From a story of serendipitous viral success to an adventurous, label-funded production: Dew Process signees Bluejuice [pictured left] released their ‘Broken Leg’ video on July 16. The six-minute extended version of the clip finds the band’s two vocalists portraying embittered former jump-rope champions in a mockumentary format, before the parody gives way to a choreographed World Skipping Championship Final battle between the five band members (‘Team Bluejuice’) and a children’s dance troupe (‘Shimmer Extreme’).
Though the viewer is led to believe that the performance took place before thousands of screaming skipping fans, vocalist Stav Yiannoukas – who plays the fictional character, Spiridon ‘Mr Invisible’ Savvas – reveals that it was filmed at Sydney’s Metro Theatre. Post-production wizardry blended the empty theatre with stock footage of a stadium crowd.
“The actual day of shooting was reasonably torturous, having trained for six weeks. Being filmed for 12 hours while skipping constantly is incredibly exhausting.”
Hang on – six weeks’ skipping training? That’s dedication to a music video!
Yiannoukas confirms: “Three hours a day, three days a week. It was absolutely necessary; we had to commit to the idea. And we also had to get an understanding of how good – or ultimately, how bad – we were going to be at skipping.”
The band’s dedication has paid off: besides creating a clip that’s both hilarious and memorable, the band have since amassed a combined 55,000 views for the video and its bonus mockumentary off-shoots, in addition to a mid-August triple j award nomination for Australian Music Video Of The Year. Dew Process’ Marketing Manager, Graham Ashton, elaborates on the success.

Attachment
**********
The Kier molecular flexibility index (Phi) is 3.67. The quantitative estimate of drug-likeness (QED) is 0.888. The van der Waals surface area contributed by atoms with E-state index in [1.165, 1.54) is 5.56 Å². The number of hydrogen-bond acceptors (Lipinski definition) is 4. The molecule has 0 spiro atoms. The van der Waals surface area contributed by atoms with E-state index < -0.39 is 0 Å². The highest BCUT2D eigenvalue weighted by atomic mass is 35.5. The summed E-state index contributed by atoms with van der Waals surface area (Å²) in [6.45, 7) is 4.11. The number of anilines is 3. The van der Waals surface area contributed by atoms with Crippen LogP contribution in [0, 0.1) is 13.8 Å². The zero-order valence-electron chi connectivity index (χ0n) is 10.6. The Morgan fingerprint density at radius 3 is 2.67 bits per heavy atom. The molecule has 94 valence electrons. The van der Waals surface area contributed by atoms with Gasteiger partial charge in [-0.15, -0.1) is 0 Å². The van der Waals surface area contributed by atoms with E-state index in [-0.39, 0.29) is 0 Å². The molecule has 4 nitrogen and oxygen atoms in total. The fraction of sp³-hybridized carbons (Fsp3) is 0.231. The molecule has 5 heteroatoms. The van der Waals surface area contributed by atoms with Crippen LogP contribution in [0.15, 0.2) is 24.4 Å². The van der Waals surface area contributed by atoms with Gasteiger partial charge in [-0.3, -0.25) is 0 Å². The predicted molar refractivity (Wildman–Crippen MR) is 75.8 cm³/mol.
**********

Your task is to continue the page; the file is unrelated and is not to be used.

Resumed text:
“‘Broken Leg’ was different from a lot of our other projects. While we normally work on finessing longer campaigns, we decided to go all-out for a big hit single, and that’s certainly looking like it’s going to happen. So far, it’s sold around 5,000 copies without traditional marketing. It’s all been based on a word-of-mouth online campaign in the lead-up to the song’s release. I won’t disclose the campaign budget, but you’d be surprised at how little it was.”
Ashton admits that it’s difficult to measure the returns on online marketing campaigns. “Its success can be put down to word-of-mouth, more than anything. Both externally, within the punters’ world, but internally within the music industry. We did a tastemaker mail-out at the time of launch, and the response was fantastic. Another way of measuring its effect is the email database the band has since built, based on the opportunities surrounding this video and the campaign website.”
Based on the strong responses to the band’s three Sam Bennetts-directed clips – 2007′s ‘Vitriol’ (150,000 views), 2008′s ‘The Reductionist’ (38,000 views) and ‘Broken Leg’ (55,000 combined views) – it’s fair to state that the band are adept at combining an excellent sense of self-deprecating humour with a penchant for creating memorable music videos. When asked how the band plan to top their finest visual achievement thus far, Yiannoukas is cautious: “It’s a difficult task. I think we’ll rip it away from the mockumentary format, as it’s important for us to keep challenging ourselves, and to reinforce that we’re more than that one-dimensional approach. The idea itself is ‘to be confirmed!’”
Andrew McMillen is an Australian freelance music writer.